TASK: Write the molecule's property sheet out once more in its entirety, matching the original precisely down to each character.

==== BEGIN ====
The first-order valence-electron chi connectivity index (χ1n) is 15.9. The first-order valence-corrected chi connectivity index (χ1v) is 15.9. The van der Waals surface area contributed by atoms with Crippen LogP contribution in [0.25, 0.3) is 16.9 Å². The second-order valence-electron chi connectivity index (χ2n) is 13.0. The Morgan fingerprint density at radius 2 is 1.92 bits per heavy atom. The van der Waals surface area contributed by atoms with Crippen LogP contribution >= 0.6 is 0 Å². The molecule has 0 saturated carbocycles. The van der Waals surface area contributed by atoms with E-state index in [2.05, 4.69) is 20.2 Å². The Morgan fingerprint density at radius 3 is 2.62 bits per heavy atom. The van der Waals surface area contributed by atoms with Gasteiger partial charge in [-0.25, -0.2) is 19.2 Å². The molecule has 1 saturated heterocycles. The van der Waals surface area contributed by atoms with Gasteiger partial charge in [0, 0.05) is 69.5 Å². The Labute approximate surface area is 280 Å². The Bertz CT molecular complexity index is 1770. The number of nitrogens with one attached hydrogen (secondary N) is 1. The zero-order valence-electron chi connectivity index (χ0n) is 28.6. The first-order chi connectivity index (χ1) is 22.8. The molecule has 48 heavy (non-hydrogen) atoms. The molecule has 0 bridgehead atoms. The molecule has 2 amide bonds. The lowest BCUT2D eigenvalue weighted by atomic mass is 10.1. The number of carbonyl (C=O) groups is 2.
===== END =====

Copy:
The first-order valence-electron chi connectivity index (χ1n) is 15.9. The first-order valence-corrected chi connectivity index (χ1v) is 15.9. The van der Waals surface area contributed by atoms with Crippen LogP contribution in [0.25, 0.3) is 16.9 Å². The second-order valence-electron chi connectivity index (χ2n) is 13.0. The Morgan fingerprint density at radius 2 is 1.92 bits per heavy atom. The van der Waals surface area contributed by atoms with Crippen LogP contribution >= 0.6 is 0 Å². The molecule has 0 saturated carbocycles. The van der Waals surface area contributed by atoms with E-state index in [2.05, 4.69) is 20.2 Å². The Morgan fingerprint density at radius 3 is 2.62 bits per heavy atom. The van der Waals surface area contributed by atoms with Gasteiger partial charge in [-0.25, -0.2) is 19.2 Å². The molecule has 1 saturated heterocycles. The van der Waals surface area contributed by atoms with Gasteiger partial charge in [0, 0.05) is 69.5 Å². The Labute approximate surface area is 280 Å². The Bertz CT molecular complexity index is 1770. The number of nitrogens with one attached hydrogen (secondary N) is 1. The zero-order valence-electron chi connectivity index (χ0n) is 28.6. The first-order chi connectivity index (χ1) is 22.8. The molecule has 48 heavy (non-hydrogen) atoms. The molecule has 0 bridgehead atoms. The molecule has 2 amide bonds. The lowest BCUT2D eigenvalue weighted by atomic mass is 10.1. The number of carbonyl (C=O) groups is 2.